For ionographic X-ray records in the medical practice, a dose of about 1 mR is required, by which charge images of 10-9 As/cm2 are produced which are made visible by developing with toner. The technique according to this invention makes it possible, however, to display charge images of down to 10-10 As/cm2 by the formation of relief images. Thus the technique according to the present invention can compete with the most sensitive X-ray display system, the X-ray pattern television amplifier. The resolution, i.e., the image quality, will probably be even better in cases where the relief image technique is employed. The X-ray pattern television amplifier resolves 2-3 lines/mm only, whereas in cases where the relief image technique using dielectric liquid layers according to the present invention is employed, up to 10 lines/mm are resolved.
The ionization chamber 10 containing a display layer of a dielectric liquid 2, is composed of the bottom 11, the cover 12 and the side walls 13. The chamber has a size of about 30 cm2, and the cover 12 and the side walls 13 are made of plexiglass having a thickness of about 1 cm. The bottom 11 and the cover 12 are provided with conductive transparent layers 14. A polyester film 1 having a thickness of 50 μm is tightly stretched over a support 15 which is 2 mm high. The underside of the polyester film 1 is covered by a layer 2 of fluid poly-alpha-methyl styrene having a thickness of about 20 μm. The chamber itself is filled with xenon gas at a slight overpressure, and a voltage of 8 kV is applied to the electrodes 14 being arranged at a distance of 15 mm from one another. When X-rays are irradiated, a relief image is produced which is maintained even after termination of the irradiation and which can be projected through the transparent ionization chamber 10. When the electrode voltage is switched off, the charge image 4 is neutralized by means of a movable a.c. corona 16, whereupon the relief image 5 becomes reversibly plane again.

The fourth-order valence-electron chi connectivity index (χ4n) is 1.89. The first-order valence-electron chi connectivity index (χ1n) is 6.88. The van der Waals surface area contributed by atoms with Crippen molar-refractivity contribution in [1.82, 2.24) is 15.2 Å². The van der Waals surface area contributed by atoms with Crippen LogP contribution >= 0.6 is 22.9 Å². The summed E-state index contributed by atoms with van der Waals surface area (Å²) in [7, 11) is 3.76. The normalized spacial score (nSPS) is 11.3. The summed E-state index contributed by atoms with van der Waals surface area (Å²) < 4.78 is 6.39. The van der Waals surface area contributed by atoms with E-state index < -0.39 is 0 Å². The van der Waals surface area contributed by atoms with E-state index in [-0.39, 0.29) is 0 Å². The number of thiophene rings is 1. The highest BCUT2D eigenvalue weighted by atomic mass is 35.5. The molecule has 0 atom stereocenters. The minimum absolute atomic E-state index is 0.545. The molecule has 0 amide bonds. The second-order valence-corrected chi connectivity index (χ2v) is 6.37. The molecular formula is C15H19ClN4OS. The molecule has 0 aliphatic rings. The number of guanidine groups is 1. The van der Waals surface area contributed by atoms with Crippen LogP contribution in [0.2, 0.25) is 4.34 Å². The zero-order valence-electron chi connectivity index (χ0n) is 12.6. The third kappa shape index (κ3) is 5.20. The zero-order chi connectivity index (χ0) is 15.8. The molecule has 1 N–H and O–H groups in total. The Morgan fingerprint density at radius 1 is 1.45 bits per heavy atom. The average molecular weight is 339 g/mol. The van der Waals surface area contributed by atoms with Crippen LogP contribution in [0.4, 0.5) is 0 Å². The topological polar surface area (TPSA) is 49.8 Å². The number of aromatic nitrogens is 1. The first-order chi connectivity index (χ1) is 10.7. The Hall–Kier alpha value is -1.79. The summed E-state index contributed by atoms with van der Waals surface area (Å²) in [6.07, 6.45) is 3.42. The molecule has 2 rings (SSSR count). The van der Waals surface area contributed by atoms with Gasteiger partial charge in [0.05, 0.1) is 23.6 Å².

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|International Classification||G03G16/00, G03G15/10, G03G15/22|
|Apr 15, 1983||AS||Assignment|
Owner name: HOECHST AKTIENGESELLSCHAFT, FRANKFURT/MAIN, GERMAN
Free format text: ASSIGNMENT OF ASSIGNORS INTEREST.;ASSIGNORS:MORAW, ROLAND;SCHADLICH, GUNTHER;REEL/FRAME:004116/0351
Effective date: 19810311
|Feb 25, 1987||REMI||Maintenance fee reminder mailed|
|Jul 12, 1987||LAPS||Lapse for failure to pay maintenance fees|
|Sep 29, 1987||FP||Expired due to failure to pay maintenance fee|
Effective date: 19870712